Five Steps To Take Immediately Following An Automobile Collision
Fifteen years ago our law firm was hired to represent the Lawson family after they were sued by their health insurance company. Emily Lawson, age 17, had been in a very serious auto collision, and sustained significant, disfiguring injuries.
Emily’s mom and dad had the foresight to purchase health insurance through an employer, and extra insurance through their auto policy. After the health insurance company paid for some of Emily’s medical bills, and found out that the Lawson’s were going to recover money through their auto policy, the health carrier demanded to be reimbursed first, and in full. the Lawson family was quite surprised by this request; after all, they had paid two separate premiums for the two separate insurance policies.
The case was taken all the way to the Ohio supreme court, and in 2004, the split court voted to uphold the health plan’s Subrogation provision, meaning the insurance company received the money it paid out, even though the Lawson family had not been fully compensated for the losses they suffered. this pro-insurance company ruling had a devastating financial impact on the Lawson family, but only a miniscule benefit to the insurance company’s bottom line.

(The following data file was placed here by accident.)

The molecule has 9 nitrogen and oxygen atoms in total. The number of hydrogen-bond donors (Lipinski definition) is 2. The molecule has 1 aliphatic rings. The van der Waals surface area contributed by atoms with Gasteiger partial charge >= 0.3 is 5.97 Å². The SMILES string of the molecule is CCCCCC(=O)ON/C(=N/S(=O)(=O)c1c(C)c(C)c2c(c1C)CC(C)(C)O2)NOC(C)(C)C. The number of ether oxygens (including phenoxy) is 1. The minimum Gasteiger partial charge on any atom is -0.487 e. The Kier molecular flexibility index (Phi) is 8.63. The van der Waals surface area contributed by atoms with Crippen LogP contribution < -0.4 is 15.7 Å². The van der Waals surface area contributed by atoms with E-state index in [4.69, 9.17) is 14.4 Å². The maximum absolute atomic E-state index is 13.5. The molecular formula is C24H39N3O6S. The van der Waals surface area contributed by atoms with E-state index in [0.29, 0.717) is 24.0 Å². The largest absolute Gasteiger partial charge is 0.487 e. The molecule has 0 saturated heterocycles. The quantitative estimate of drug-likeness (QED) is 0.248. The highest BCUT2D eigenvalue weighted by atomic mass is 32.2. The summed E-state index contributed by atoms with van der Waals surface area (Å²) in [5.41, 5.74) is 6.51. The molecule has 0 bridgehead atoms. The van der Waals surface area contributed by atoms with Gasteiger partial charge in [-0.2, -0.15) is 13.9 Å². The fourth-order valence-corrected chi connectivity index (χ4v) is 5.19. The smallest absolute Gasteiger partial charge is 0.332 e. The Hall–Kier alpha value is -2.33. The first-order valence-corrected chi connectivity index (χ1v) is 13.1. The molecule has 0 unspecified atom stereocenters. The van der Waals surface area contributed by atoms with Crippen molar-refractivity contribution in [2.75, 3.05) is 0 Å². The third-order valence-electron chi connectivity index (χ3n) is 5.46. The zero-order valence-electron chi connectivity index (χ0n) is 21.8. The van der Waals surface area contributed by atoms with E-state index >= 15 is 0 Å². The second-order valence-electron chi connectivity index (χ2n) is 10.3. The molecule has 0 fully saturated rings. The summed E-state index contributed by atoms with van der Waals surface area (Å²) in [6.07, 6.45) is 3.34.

In order to fight the injustice suffered by the Lawson family, we had to work to change the public policy in Ohio by lobbying the state legislature. I am happy to announce that after 15 years of fighting against the influence of the insurance industry, the Ohio general assembly finally passed a fair share Subrogation law. this new provision was included within the state budget bill, and was signed into law on June 30, 2015 by governor John Kasich.
The fair share subrogation law now requires that when there is a limited recovery in a personal injury case, the first insurance company is not entitled to full repayment ahead of the injured party. Instead, the first insurance company must now share in the recovery with the injured party on a pro-rata basis.